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Challenging conventional wisdom, new research suggests that hitting the snooze button does not lead to cognitive impairment on waking and may actually provide cognitive benefits.


  • Researchers did two studies to determine why intermittent morning alarms are used and how they affect sleep, cognition, minocin or tetracycline cortisol, and mood.

  • Study 1 was a survey of 1732 healthy adults (mean age 34 years; 66% women) designed to elucidate the characteristics of people who snooze and why they choose to delay their waking in this way.

  • Study 2 was a within-subject polysomnography study of 31 healthy habitual snoozers (mean age 27 years; 18 women) designed to explore the acute effects of snoozing on sleep architecture, sleepiness, cognitive ability, mood, and cortisol awakening response.


  • Overall, 69% reported using the snooze button or setting multiple alarms at least sometimes, most often on workdays (71%), with an average snooze time per morning of 22 minutes.

  • Sleep quality did not differ between snoozers and nonsnoozers, but snoozers were more likely to feel mentally drowsy on waking (odds ratio [OR], 3.0; P < .001) and had slightly shorter sleep time on workdays (13 minutes).

  • In the polysomnography study, compared with waking up abruptly, 30 minutes of snoozing in the morning improved or did not affect performance on standard cognitive tests completed directly on final awakening.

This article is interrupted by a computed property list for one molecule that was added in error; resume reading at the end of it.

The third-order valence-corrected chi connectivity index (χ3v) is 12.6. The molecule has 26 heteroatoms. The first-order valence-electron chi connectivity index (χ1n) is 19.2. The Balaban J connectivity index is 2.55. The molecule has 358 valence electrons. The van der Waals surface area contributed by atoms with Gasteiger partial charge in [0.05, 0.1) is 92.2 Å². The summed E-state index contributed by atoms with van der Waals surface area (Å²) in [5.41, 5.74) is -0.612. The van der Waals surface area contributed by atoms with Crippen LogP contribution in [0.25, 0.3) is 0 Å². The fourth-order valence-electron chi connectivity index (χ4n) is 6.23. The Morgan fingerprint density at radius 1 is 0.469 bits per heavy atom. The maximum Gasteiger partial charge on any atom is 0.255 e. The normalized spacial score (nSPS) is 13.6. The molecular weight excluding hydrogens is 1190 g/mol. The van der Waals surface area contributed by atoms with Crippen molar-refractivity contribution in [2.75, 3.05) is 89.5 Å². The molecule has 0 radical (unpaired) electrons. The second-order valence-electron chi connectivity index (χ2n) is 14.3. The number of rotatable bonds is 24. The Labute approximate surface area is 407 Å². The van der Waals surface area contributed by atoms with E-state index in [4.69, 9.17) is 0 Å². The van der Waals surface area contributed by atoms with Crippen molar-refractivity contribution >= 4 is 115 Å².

• Snoozing resulted in about 6 minutes of lost sleep, but it prevented awakening from slow-wave sleep and had no clear effects on the cortisol awakening response, morning sleepiness, mood, or overnight sleep architecture.


“The findings indicate that there is no reason to stop snoozing in the morning if you enjoy it, at least not for snooze times around 30 minutes. In fact, it may even help those with morning drowsiness to be slightly more awake once they get up,” corresponding author Tina Sundelin, PhD, of Stockholm University, said in a statement.


The study was published online on October 17 in the Journal of Sleep Research.


Study 1 focused on waking preferences in a convenience sample of adults. Study 2 only included habitual snoozers making it difficult to generalize the findings to people who don’t usually snooze. The study only investigated the effect of 30 minutes of snoozing on the studied parameters. It’s possible that shorter or longer snooze times have different cognitive effects.


Support for the study was provided by the Stress Research Institute, Stockholm University, and a grant from Vetenskapsrådet. The authors disclosed no relevant conflicts of interest.

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